Subjugation of the Delaware by the Iroquois included a curious and controversial dimension. It argues in favor of conceptual plasticity regarding gender about the meaning of which there is continuing confusion and disagreement. It is only mentioned to exemplify versatility and dynamism in the world view of prehistoric people in general, and the Lenni-Lenape in particular.

Jay Miller (1974) has discussed the controversy which accompanies the interpretation of a number of “references to the whole Delaware Nation as women in contradistinction to the Iroquois as men.”  It is held to have been a condition forced upon the Delawares, following as a result of losses in warfare (Morgan 1972:15,338; Weslager 1944, 1947, 1972), with the shared view that a reciprocal political agreement was being made (Zeisberger 1910; Heckewelder 1876; Speck 1946; A. Wallace 1947).

Citing evidence that the Delawares were a more formidable entity than the Iroquois during the term of this sex-based polarity, Miller suggests that in fact it can be recognized as an example of the Levi-Straussian “transformation” or “insistence on differentiation” (Levi-Strauss 1968:75)’ The Delaware became women before 1712, and were formally declared men again in 1795, but the designation women continues today between Canadian Delawares and Iroquois (Miller 1974:510).

Any derogatory connotation which has attached to the notion of the Delawares as women has come from the European perspective.  We must ask the questions: How did the ambiguity of sex status relate to the value of men vs. women to the community? and how did the ambiguity translate into perceptions of kin-relatedness?.  Following Miller, I note Zeisberger’s emphatic description of:

…the strong antipathy between the Delaware and Iroquois, in which the former was always stronger. Therefore, the Iroquois plotted by wile what they could not achieve by force. The Iroquois preached that one nation should have the exalted status of women, of peacekeepers, of sanctuary. The Delawares assumed this status and became known as cousins (sister’s children) to their Iroquois uncles (mother’s brothers) (Zeisberger 1910:34-36).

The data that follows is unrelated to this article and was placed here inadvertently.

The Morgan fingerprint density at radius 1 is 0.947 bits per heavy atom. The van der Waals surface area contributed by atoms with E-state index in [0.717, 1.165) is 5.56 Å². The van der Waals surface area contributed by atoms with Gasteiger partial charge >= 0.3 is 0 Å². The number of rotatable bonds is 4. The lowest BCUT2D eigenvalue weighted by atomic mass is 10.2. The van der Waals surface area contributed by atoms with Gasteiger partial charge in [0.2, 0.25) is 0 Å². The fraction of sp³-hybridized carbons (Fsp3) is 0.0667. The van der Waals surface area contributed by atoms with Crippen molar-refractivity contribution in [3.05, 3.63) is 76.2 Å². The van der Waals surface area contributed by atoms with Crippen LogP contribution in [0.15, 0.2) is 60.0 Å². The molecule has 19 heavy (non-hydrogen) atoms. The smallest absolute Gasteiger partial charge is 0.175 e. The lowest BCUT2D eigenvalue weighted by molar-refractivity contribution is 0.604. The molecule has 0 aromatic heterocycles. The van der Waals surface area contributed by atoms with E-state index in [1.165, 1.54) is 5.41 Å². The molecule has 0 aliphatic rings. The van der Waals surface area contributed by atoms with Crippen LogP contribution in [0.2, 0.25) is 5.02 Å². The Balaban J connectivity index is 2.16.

Miller supports his own thesis of transformation with evidence of similar phenomena among the Keres, Tewa, Plains Pawnee and Winnebago (1974:413).  No position is taken on this question here, but it presents interesting possibilities for future study. An important sourcebook for interpretation of ambiguous areas of Delaware data, e.g. those related to the Delawares as women, has been A Delaware Indian Symposium (Kraft, ed. 1974). It provides a variety of useful information related to family and the ideological metaphor of family, or family-based cosmology.  It contains the best summary of the prehistory of the New Jersey area which is contributed by the editor.

Another useful paper in this volume is Thunnan’s discussion of his processual analysis of Delaware social organization (p.111). Weslager’s contribution to it, an account of his own personal name-giving ceremony, is most interesting in two respects: the clear presence of a family metaphor in the cosmology revealed in utterances of the event, and for his claim that it was the first time the ceremony had been performed west of the Mississippi in 200 years.   The latter claim surely needs to be checked, as it may be in error.

Political Organization

The aboriginal territories of the northeast woodland Lenni-Lenape lay so close to points of debarkation for the flotilla of European colonists, that they were among the earliest indigenous Americans to make contact and to be dispossessed. The introduction to an early report on remains from the Minisink burial site makes this clear.
On the arrival of  white settlers, the entire region afterward known as New Jersey belonged to the Lenni-Lenape or Delawares whose settlements extended “from the Mohicannituck (Hudson River) to beyond the Potomac”, and “from the heads of the great rivers ‘Susquehanna’  and ‘Delaware’  to the Atlantic Ocean (Heckewelder).  The neighboring tribes to the north (Mohegan, Narragansett, Pequot, and others), as well as well as those on the south (Nanticoke, the Powhatan Confederacy and others), all acknowledged relationship with the Delawares, with whom, there is no doubt,   they were affiliated linguistically (Hrdlicka 1918:13).